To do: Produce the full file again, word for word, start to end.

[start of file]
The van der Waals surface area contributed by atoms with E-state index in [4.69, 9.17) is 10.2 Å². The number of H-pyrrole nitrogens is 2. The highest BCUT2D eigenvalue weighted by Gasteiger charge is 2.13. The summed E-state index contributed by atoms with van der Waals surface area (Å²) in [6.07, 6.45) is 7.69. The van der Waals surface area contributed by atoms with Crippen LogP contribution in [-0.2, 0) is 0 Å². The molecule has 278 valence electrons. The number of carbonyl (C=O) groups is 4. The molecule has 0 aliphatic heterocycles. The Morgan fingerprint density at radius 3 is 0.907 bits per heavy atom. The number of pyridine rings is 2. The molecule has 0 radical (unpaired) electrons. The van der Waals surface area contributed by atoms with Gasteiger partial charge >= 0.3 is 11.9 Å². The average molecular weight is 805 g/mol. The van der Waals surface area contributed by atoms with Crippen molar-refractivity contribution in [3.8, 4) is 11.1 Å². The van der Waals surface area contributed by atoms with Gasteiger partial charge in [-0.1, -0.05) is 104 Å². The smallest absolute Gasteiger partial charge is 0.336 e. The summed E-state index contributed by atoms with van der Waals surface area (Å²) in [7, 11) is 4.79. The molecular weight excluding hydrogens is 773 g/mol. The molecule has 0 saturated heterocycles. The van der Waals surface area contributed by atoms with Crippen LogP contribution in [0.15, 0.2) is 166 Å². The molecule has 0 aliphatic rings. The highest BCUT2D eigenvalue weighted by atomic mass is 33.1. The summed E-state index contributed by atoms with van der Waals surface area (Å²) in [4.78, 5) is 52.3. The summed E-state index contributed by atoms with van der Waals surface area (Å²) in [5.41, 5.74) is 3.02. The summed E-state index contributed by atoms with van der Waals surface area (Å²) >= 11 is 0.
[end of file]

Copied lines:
The van der Waals surface area contributed by atoms with E-state index in [4.69, 9.17) is 10.2 Å². The number of H-pyrrole nitrogens is 2. The highest BCUT2D eigenvalue weighted by Gasteiger charge is 2.13. The summed E-state index contributed by atoms with van der Waals surface area (Å²) in [6.07, 6.45) is 7.69. The van der Waals surface area contributed by atoms with Crippen LogP contribution in [-0.2, 0) is 0 Å². The molecule has 278 valence electrons. The number of carbonyl (C=O) groups is 4. The molecule has 0 aliphatic heterocycles. The Morgan fingerprint density at radius 3 is 0.907 bits per heavy atom. The number of pyridine rings is 2. The molecule has 0 radical (unpaired) electrons. The van der Waals surface area contributed by atoms with Gasteiger partial charge >= 0.3 is 11.9 Å². The average molecular weight is 805 g/mol. The van der Waals surface area contributed by atoms with Crippen molar-refractivity contribution in [3.8, 4) is 11.1 Å². The van der Waals surface area contributed by atoms with Gasteiger partial charge in [-0.1, -0.05) is 104 Å². The smallest absolute Gasteiger partial charge is 0.336 e. The summed E-state index contributed by atoms with van der Waals surface area (Å²) in [7, 11) is 4.79. The molecular weight excluding hydrogens is 773 g/mol. The molecule has 0 saturated heterocycles. The van der Waals surface area contributed by atoms with Crippen LogP contribution in [0.15, 0.2) is 166 Å². The molecule has 0 aliphatic rings. The highest BCUT2D eigenvalue weighted by atomic mass is 33.1. The summed E-state index contributed by atoms with van der Waals surface area (Å²) in [4.78, 5) is 52.3. The summed E-state index contributed by atoms with van der Waals surface area (Å²) in [5.41, 5.74) is 3.02. The summed E-state index contributed by atoms with van der Waals surface area (Å²) >= 11 is 0.